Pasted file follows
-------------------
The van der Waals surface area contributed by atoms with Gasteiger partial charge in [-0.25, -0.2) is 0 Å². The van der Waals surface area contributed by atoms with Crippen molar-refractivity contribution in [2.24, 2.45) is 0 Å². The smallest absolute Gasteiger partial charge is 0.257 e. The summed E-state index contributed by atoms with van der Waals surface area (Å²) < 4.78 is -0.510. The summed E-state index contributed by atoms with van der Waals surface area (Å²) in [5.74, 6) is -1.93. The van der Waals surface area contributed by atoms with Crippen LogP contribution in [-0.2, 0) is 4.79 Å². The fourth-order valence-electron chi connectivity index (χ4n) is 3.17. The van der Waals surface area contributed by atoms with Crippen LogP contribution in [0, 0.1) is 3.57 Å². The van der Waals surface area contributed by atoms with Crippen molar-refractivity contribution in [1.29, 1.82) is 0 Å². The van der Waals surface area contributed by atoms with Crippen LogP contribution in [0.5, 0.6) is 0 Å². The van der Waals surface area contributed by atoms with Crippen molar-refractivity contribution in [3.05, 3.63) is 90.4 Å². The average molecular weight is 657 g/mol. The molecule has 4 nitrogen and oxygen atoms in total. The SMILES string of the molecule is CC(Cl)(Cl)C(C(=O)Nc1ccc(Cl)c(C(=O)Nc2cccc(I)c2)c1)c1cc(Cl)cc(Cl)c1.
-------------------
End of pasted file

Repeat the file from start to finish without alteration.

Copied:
The van der Waals surface area contributed by atoms with Gasteiger partial charge in [-0.25, -0.2) is 0 Å². The van der Waals surface area contributed by atoms with Crippen molar-refractivity contribution in [2.24, 2.45) is 0 Å². The smallest absolute Gasteiger partial charge is 0.257 e. The summed E-state index contributed by atoms with van der Waals surface area (Å²) < 4.78 is -0.510. The summed E-state index contributed by atoms with van der Waals surface area (Å²) in [5.74, 6) is -1.93. The van der Waals surface area contributed by atoms with Crippen LogP contribution in [-0.2, 0) is 4.79 Å². The fourth-order valence-electron chi connectivity index (χ4n) is 3.17. The van der Waals surface area contributed by atoms with Crippen LogP contribution in [0, 0.1) is 3.57 Å². The van der Waals surface area contributed by atoms with Crippen molar-refractivity contribution in [1.29, 1.82) is 0 Å². The van der Waals surface area contributed by atoms with Crippen LogP contribution in [0.5, 0.6) is 0 Å². The van der Waals surface area contributed by atoms with Crippen molar-refractivity contribution in [3.05, 3.63) is 90.4 Å². The average molecular weight is 657 g/mol. The molecule has 4 nitrogen and oxygen atoms in total. The SMILES string of the molecule is CC(Cl)(Cl)C(C(=O)Nc1ccc(Cl)c(C(=O)Nc2cccc(I)c2)c1)c1cc(Cl)cc(Cl)c1.